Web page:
U.S. producer prices rose more than expected in January, recording their largest gain in four years amid increases in the cost of energy products and some services, but a strong dollar continued to keep underlying inflation tame.
The Labor Department said on Tuesday its producer price index for final demand jumped 0.6 percent last month. That was the largest increase since September 2012 and followed a 0.2 percent rise in December.
Despite the surge, the PPI only increased 1.6 percent in the 12 months through January. That followed a similar gain in the 12 months through December.
Economists polled by Reuters had forecast the PPI rising 0.3 percent last month and the year-on-year increase moderating to 1.5 percent. The rise in producer prices comes as manufacturers are reporting paying more for raw materials.
The gains largely reflect increases in the prices of commodities such as crude oil, which are being boosted by a steadily growing global economy. Oil prices have risen above $50 per barrel.
But with the dollar strengthening further against the currencies of the United States' main trading partners and wage growth still sluggish, the spill-over to consumer inflation from rising commodity prices is likely to be limited.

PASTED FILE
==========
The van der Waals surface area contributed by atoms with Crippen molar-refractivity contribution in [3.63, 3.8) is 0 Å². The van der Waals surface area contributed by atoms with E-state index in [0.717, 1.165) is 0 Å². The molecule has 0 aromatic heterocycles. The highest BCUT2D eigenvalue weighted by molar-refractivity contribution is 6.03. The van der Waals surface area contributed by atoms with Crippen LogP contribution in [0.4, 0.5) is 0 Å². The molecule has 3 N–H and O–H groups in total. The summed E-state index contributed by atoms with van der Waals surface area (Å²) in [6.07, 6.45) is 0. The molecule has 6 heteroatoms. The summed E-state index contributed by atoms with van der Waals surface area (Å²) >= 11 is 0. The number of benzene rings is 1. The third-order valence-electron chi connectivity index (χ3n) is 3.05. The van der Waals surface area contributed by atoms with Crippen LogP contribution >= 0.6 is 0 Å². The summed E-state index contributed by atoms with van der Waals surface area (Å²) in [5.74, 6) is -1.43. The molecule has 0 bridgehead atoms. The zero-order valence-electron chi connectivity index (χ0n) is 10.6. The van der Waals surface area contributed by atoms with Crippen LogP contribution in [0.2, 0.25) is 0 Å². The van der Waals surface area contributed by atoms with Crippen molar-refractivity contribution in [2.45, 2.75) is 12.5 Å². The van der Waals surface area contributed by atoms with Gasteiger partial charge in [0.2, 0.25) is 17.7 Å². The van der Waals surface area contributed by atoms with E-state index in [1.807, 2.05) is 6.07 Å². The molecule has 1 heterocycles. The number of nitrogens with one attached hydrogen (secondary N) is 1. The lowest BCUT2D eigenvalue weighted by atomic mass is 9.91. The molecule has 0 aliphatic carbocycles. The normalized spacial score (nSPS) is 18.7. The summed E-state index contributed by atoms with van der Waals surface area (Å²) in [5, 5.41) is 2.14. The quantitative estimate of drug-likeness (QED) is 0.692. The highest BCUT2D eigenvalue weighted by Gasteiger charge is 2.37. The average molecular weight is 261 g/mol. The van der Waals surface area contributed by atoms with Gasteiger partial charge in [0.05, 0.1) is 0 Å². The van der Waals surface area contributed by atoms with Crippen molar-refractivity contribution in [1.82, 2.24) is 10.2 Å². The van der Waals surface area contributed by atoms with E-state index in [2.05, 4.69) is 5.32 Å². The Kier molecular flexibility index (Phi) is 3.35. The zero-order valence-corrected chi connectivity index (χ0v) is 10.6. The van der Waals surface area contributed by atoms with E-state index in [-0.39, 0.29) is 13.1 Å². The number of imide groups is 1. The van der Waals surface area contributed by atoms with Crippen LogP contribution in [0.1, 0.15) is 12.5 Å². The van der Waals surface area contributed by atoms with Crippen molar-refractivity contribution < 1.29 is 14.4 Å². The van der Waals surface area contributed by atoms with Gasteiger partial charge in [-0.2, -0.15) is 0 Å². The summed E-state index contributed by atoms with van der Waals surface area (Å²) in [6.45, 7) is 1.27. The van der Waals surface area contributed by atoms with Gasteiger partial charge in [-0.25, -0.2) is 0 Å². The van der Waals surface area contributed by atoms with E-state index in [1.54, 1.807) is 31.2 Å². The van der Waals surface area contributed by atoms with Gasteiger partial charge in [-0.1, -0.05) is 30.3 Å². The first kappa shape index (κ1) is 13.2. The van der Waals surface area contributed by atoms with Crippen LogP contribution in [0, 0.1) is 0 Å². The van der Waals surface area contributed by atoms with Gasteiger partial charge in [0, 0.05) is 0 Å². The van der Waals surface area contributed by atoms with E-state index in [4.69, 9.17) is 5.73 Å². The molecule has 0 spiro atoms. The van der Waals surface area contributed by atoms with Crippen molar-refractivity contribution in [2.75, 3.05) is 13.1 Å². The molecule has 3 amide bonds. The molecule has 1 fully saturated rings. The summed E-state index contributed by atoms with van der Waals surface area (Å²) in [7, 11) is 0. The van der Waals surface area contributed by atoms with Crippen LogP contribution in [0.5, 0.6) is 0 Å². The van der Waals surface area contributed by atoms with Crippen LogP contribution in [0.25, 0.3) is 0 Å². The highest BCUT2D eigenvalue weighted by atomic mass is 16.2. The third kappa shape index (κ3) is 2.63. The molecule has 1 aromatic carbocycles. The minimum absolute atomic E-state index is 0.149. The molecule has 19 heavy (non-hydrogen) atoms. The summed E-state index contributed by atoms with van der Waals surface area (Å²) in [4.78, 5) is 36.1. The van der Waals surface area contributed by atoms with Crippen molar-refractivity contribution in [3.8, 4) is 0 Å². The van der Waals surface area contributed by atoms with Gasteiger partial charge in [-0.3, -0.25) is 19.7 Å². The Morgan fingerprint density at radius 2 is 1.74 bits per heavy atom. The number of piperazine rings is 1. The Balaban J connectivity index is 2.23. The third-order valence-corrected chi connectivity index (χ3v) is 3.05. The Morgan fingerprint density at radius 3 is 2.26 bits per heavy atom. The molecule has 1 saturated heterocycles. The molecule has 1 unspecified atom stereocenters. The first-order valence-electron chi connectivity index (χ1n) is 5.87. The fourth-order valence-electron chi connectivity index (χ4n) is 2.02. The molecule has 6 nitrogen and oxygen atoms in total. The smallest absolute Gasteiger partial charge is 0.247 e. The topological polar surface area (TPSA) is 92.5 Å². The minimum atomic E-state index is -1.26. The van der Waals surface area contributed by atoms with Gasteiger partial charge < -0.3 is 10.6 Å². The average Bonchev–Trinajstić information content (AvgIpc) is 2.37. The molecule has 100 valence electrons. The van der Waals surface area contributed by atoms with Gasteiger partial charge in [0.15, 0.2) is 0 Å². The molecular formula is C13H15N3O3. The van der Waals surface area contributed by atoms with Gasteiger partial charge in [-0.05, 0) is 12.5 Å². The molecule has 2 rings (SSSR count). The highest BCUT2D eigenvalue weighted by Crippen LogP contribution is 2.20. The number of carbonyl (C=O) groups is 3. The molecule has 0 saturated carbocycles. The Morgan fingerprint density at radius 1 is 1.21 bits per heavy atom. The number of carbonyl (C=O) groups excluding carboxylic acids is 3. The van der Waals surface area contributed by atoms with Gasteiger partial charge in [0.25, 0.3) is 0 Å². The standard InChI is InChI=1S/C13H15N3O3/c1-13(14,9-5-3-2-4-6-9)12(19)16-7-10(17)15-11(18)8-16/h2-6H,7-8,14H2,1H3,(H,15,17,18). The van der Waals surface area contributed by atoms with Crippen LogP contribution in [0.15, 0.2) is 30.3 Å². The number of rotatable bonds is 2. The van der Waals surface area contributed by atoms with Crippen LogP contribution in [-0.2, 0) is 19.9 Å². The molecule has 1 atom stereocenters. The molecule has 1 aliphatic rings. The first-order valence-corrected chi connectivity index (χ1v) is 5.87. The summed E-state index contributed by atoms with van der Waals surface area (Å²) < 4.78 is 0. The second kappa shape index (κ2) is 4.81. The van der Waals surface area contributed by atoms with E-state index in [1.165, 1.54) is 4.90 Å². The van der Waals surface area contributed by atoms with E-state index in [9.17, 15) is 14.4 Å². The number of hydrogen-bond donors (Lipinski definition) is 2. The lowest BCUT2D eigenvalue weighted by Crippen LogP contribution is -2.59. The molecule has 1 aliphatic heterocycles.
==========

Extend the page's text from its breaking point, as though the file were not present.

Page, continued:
Last month, prices for final demand goods increased 1.0 percent, the largest rise since May 2015. The increase followed a 0.6 percent gain in December.
Wholesale food prices were unchanged after climbing 0.5 percent in December. Health care costs rose 0.2 percent. Those costs feed into the Fed's preferred inflation measure, the core personal consumption expenditures (PCE) index.
The volatile trade services component, which measures changes in margins received by wholesalers and retailers, shot up 0.9 percent in January after being unchanged in the prior month.
A key gauge of underlying producer price pressures that excludes food, energy and trade services rose 0.2 percent. That followed a 0.1 percent gain in December. The so-called core PPI increased 1.6 percent in the 12 months through January, slowing from December's 1.7 percent gain.
This is a developing news story. Please check back for updates.